In a highly competitive marketplace, dental practices are doing what it takes to stay relevant. Their investments go beyond purchasing the latest technologies and equipment; they also invest heavily in their own dental team members. Some dentists are already seeing the tremendous return on investment that a well-trained dental assistant can bring to the practice.
With an estimated 340,000 dental assistants in the United States,1 dental assisting is among the fastest growing occupations in the country.2 In fact, dental assistants account for 46% of the dental workforce, making them the largest segment ahead of dental hygienists and dentists.3 They perform many challenging and essential roles throughout the day, making them very important to not only dentists’ offices, but also to a healthy America.
That’s why the Dental Assisting National Board (DANB) and the DALE Foundation are setting the record straight about the invaluable role of dental assistants. The organizations recently surveyed nearly 3,000 dentists, dental hygienists, dental office managers, and dental assistants to capture the ways in which dental assistants bring value to the dental office.
Dental assistants contribute to productivity.
Dentists and dental office managers overwhelmingly agree that dental assistants contribute to the productivity of the dental practice. In fact, 99% of dentists and dental office managers agree or strongly agree that an effective dental assistant contributes to practice productivity, with another 98% agreeing that assistants help make all team members more effective.
Dental assistants positively impact patient care.
Dentists and dental office managers overwhelmingly agree that dental assistants contribute to quality patient care in many ways, such as by positively impacting patient retention (97%) and treatment plan acceptance (91%). In addition, providing pre- and post-treatment education is one of the top three duties that dentists report delegating to dental assistants.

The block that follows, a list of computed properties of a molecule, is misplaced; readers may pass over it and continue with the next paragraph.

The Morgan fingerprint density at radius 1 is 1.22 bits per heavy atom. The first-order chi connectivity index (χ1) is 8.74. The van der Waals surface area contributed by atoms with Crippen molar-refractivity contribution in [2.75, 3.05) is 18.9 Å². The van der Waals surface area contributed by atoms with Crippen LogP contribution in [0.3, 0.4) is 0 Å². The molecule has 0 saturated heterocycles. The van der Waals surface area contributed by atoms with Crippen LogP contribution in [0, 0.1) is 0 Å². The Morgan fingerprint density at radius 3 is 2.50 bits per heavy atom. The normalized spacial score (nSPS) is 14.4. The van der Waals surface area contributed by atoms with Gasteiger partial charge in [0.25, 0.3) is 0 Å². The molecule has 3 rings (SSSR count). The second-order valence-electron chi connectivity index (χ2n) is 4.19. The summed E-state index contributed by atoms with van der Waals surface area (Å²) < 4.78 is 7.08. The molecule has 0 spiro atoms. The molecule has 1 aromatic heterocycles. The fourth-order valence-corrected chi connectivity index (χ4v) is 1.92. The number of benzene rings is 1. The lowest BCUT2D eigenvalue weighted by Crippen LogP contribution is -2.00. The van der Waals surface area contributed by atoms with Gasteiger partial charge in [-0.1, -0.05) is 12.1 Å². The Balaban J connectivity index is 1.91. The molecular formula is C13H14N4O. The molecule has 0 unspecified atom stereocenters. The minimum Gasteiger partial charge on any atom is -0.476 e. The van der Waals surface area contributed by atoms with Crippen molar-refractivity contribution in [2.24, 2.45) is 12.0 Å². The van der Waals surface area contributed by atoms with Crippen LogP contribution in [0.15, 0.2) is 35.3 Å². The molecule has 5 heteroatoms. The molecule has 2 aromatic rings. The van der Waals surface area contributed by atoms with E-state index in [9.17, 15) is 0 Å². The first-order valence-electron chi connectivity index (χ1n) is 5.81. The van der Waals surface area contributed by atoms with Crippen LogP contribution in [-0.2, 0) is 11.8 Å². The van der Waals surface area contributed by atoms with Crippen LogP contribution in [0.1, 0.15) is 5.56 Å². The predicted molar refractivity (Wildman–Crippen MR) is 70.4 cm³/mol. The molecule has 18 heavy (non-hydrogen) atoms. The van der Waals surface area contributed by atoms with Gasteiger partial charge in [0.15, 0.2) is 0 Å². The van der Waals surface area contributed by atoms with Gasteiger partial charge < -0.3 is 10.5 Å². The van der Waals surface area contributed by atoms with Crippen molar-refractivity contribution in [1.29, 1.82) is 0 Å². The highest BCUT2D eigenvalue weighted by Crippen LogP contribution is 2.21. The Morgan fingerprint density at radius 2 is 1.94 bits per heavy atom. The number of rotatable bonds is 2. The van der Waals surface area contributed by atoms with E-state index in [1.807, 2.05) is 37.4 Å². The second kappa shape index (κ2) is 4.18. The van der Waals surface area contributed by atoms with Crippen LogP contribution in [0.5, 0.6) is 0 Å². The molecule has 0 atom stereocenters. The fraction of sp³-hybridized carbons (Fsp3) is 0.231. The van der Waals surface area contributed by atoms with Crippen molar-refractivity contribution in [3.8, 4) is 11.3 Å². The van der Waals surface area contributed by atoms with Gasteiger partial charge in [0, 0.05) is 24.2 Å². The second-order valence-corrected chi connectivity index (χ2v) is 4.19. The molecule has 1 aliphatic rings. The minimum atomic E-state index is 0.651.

Dental assistants need, and appreciate, ongoing education.
Dental assistants not only need to know all about dental instruments and procedures, but also the ins and outs of the office, and federal and state laws, standards, and guidelines. DANB certificants are required to earn continuing education credits each year. Overall, 89% of dentists and dental office managers said that CE is critical to maintaining the dental assistants’ skills, and 90% said that dental assistants who complete CE are more likely to contribute to the profitability of the practice. Dental assistants said earning CE helps them expand their skills, stay interested in their jobs, and feel like valued members of the practice.
Dental assistants have a variety of responsibilities
Dental assistants have a wide range of responsibilities, which may vary greatly from state to state. That said, according to DALE Foundation research, the duties most frequently delegated to dental assistants are performing sterilization and disinfection procedures, providing pre- and post-treatment education to patients, and, after meeting state-specific requirements, exposing dental radiographic images. Beyond these and approximately 100 other duties that may be delegated to dental assistants, they provide support to patients before, during, and after their procedures, as well as assist the entire dental team to keep the practice running smoothly. Given their broad role, it’s no wonder being a team player was ranked as one of the top five most important qualities for dental assistants to possess.
Dental assistants are so much more than “just assistants.”
Dental assistants are rarely limited to just one or two duties around the office and instead perform many roles throughout the day. Their ability to multitask builds a variety of effective skills that are indispensable to dental practices. There is an overwhelming agreement among dental staff members that dental assistants contribute to office productivity, boost the bottom line, help keep patients and providers safe, and have significant purchasing power for their practices.
1 Bureau of Labor Statistics: May 2018 National Occupational Employment and Wage EstimateUnited States. https://www.bls.gov/oes/current/oes_nat.htm#00-00002. Bureau of Labor Statistics: Dental Assistants. https://www.bls.gov/ooh/healthcare/dental-assistants.htmBureau of Labor Statistics: Occupational Outlook Handbook, Healthcare Occupations. https://www.bls.gov/ooh/healthcare/home.htm
Ava Jacobs is anAssociate Consultant at APCO Worldwide in Chicago, writing on behalf of DANB and The DALE Foundation.